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How often should I be posting resumes for my job search?

When searching for a new career position, the job seeker has two options – as an active search or passive candidate.  A passive candidate will update their resume, ensure their LinkedIn profile is robust and complete, and post their resume online to the big resume databases (e.g., Monster, Indeed), but then sit back and wait for folks to find them. 

An active candidate will update their resume constantly (especially if still employed) and consistently post to open positions. They will also upload resumes into company resume databases, regardless of whether the business has an open requisition that matches their skills.  The purpose of loading resumes into company databases is to help recruiters ‘harvest’ skills of qualified candidates from their ‘resume farm’ when that new job requisition is posted.

An active job seeker should be seriously networking with friends, peers, co-workers, clients, and industry group members. Statistics seem to support networking will result in hires for about 65% of the time.  It’s also productive to be a part of a trade group or industry organization. For instance, MeetUp.com has trade groups from computer geeks and coding programmers to quilters and writers and website designers and marketers.  Members in these network groups join to learn something new or interact with like-minded folks. Recruiters may pop in to scope potentially qualified candidates for future positions.   The human resources organization, SHRM, has job opening posted on their website, as well as monthly meetings for continuing-educational credits, where sometimes as many as a few hundred HR-related members will show up, including recruiters.

Sales reps should track top clients’ point of contacts – not just to respond to work-related communications, but to develop friendships beyond work. If the job seeker is an amazing salesperson or customer service rep, that customer will remember you, and may be a great source for industry job openings – as well as being able to provide work referrals. 

One overlooked source are state employment agencies. The Virginia Employment Commission is an example.  Job seekers can visit the website, create a profile, upload a resume, and post to positions online or wait until an employer reaches out.  Some companies post open jobs to this resource to save recruiting costs (its free to Virginia-based companies).  Other companies use this option to ensure Affirmative Action Plan goals by postings jobs to reach the minority, disabled, and veteran job seekers.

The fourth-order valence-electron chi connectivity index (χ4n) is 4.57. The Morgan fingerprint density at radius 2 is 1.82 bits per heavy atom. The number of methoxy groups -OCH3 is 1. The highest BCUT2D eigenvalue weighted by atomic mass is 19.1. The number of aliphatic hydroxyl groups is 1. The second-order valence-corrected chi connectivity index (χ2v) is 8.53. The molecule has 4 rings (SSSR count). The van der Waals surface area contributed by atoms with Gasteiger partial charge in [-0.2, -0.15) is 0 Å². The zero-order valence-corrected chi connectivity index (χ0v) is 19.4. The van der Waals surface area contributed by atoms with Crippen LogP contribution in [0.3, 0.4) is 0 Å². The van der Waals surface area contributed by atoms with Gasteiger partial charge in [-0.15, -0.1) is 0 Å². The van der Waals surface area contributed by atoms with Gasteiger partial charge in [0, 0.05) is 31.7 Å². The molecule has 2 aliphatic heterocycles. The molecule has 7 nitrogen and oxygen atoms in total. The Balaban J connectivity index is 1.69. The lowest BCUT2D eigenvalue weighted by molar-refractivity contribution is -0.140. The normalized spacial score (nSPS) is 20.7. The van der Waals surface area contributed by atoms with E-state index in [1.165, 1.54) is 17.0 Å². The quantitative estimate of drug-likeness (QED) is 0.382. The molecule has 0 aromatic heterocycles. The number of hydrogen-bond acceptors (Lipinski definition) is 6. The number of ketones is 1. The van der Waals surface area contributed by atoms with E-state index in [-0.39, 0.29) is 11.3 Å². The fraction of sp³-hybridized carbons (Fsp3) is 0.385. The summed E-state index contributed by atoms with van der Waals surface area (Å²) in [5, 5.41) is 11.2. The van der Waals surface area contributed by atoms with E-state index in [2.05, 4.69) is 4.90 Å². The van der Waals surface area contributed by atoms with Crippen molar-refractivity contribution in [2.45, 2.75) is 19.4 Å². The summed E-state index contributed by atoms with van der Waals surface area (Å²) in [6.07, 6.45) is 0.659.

There is nothing wrong with driving around a geographic area and looking at businesses located within the desired commute.  Alternatively, use Google maps to search.  For instance, a Computer Scientist with a desired commute of no more than an hour from Gloucester uses the search term ‘Software Development.’ They may find a few software or IT companies in Gloucester, as well as a dozen potential employers in Richmond, Williamsburg, and Newport News.

So, the answer to the question, “how often should I be posting my resume into databases?” is varied.  If you are unemployed, and a serious job seeker, then your full-time job is ‘looking for work.’ You should be posting resumes to job announcements and uploading the resume into company resume databases (ATS) for between 10-20 resume uploads and applications daily.  Your goal is to get your resume into as many company databases as physically possible to increase the potential for ‘being seen’ by recruiters. 

If you are a passive job seeker, then post your resume to the big databases once and ensure your LinkedIn Profile is ‘open for inquiries from recruiters.’ Both active and passive job seekers should revisit resume databases every 30 days to update (just add a line or a space) by reloading the ‘updated’ resume to ‘trick’ the system into thinking it’s an entirely new resume.  (Most job board or resumes systems push resumes down in the results queue as they age.)

How long should a job seeker expect to search for a position?  If you have a well-written resume and are posting to the perfectly matched job descriptions and getting phone calls from employers for interviews (and you interview well), there is a loose standard for time expectations.  Before the 2009 market crash, during the economic boom, the expectations were an average of one month of job searching for every $10K in salary expectations over $40K annually. The present economic environment is similar, so if the job seeker is looking for a minimum of $60K annually, then about two months would be the average search.  To reduce that time factor, it’s vital to post hard, post fast, and apply for the maximum daily time allowance daily.  It usually takes about a week for valid job inquiries to come back from most recruiters who are actively searching for keywords and phrases in the resume.